Hundreds gather for pro-life and pro-gun rights rallies in Concord
A Guns Across America rally, which was part of a nationwide effort, immediately followed the annual New Hampshire Right To Life's annual March For Life rally.
State Rep. David Murotake of Nashua said he came to Concord with a friend, Air Force veteran Anthony Nino. Murotake was carrying a pro-life sign, Nino a sign supporting gun rights.
"We're staying here for both rallies," Murotake said. "I think it was probably an inadvertent, coincidental back-to-back rallies. It'll be an interesting test of both the first and second amendments."
"Most people that believe in one or the other believe in both," said Kathy Peterson of Nashua, who said she came for the Right To Life rally.
At the pro-life rally, hundreds sang religious songs and prayed before marching from the State House, behind the Concord Feminist Health Center and to St. John the Evangelist Church. Several mentioned that 2013 will mark the 40th anniversary of the landmark Roe v. Wade U.S. Supreme Court decision that legalized abortion.
"While today is a very inspiring day, it's also a bittersweet day for people, you know, to have to come out here and say that killing innocent babies is just, you know, something that we're still working to try to overturn Roe v. Wade," said Ashley Pratt, executive director of Cornerstone Action and Cornerstone Policy Research, a New Hampshire-based conservative group once headed by former gubernatorial candidate Kevin Smith, who also attended the rally.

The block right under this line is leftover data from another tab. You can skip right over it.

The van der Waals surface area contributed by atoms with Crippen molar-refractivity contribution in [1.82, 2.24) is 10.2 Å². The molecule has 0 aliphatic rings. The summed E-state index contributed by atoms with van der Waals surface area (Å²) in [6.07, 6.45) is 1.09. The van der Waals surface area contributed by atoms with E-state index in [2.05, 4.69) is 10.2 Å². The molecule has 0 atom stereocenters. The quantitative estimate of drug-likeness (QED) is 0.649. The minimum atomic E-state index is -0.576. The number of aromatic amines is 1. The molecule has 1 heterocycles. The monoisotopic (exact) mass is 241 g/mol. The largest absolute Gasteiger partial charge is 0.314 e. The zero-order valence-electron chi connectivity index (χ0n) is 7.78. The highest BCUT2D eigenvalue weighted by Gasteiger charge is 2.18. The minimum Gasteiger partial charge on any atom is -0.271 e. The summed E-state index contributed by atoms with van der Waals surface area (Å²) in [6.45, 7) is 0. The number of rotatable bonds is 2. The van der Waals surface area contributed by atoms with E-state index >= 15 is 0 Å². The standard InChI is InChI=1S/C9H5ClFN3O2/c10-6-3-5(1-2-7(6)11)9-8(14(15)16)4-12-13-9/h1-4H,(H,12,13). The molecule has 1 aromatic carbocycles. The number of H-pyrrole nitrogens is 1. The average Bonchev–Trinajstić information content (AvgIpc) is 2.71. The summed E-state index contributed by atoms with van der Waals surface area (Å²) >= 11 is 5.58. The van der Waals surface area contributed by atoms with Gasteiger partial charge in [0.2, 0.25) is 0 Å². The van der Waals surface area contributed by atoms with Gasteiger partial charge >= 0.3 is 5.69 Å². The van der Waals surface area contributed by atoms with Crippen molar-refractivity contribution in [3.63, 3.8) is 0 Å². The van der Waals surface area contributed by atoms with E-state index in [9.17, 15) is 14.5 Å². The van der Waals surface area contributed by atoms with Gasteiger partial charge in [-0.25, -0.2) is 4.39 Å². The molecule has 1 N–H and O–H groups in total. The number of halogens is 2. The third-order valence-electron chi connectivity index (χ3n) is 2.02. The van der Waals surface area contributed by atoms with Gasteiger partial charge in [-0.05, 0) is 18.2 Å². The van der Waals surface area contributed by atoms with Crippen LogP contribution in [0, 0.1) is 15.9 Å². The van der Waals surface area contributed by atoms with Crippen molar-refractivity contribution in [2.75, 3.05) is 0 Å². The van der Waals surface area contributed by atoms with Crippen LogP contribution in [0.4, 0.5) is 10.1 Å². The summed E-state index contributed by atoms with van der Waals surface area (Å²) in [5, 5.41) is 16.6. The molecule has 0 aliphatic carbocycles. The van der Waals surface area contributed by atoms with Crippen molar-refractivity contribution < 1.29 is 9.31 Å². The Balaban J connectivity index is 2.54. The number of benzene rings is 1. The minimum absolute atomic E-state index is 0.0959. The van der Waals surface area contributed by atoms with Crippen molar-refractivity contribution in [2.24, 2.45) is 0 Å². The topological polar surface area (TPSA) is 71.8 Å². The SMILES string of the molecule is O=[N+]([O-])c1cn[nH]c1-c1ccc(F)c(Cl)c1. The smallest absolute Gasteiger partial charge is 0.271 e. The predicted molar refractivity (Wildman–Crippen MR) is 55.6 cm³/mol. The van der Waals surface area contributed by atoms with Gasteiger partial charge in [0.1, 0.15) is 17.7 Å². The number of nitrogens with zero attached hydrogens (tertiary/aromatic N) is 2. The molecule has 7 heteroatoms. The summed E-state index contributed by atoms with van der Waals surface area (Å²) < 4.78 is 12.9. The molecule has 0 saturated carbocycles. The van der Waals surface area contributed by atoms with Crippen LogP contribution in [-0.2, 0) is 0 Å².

Many who attended the gun rights rally brought a firearm or two. One of them was Nick Myers of Raymond, who brought his Ruger 10/22 Takedown rifle.
"I'm here because I believe in the Second Amendment and the Constitution as a whole, in fact," Myers said. "I don't want the government to trample on our freedoms."
State Rep. Al Baldasaro, R-Londonderry, led the rally and urged attendees to contact state legislators to oppose H.R. 135, a bill that would repeal the state's stand-your-ground laws, which allows people who feel in danger to use deadly force to defend themselves, and to write to national and state representatives in support of gun rights.
"We need to say enough is enough and we will not take this no more," he said. "We must not give up one inch of our freedom."
Many at the gun rights rally bristled at media portrayals of so-called "assault weapons" or "assault rifles," including the AR-15 rifle, which reportedly was one of the guns carried by Adam Lanza when he killed 20 children and several adults during shootings at his mother's home and at Sandy Hook Elementary School in Newtown, Conn., last month.
In response to the shootings, President Barack Obama, who was the subject of much derision at Saturday's rally, proposed a sweeping series of gun control measures, including background checks, reinstatement of an assault weapons ban that expired in 2004, more funds for school resource officers and limits on magazine capacity.
Many at the rally said the media and gun control advocates made up the terms and that they would only be applicable to describe automatic versions used by police or the military and not personal, semiautomatic weapons such as the AR-15.
"When you write about this, I hope you get that right," Nino told a reporter.
The terms are used by some gun retailers and manufacturers. For example, the main page of the retailer proguns.com says the site is "your online store for AR-15 assault rifles."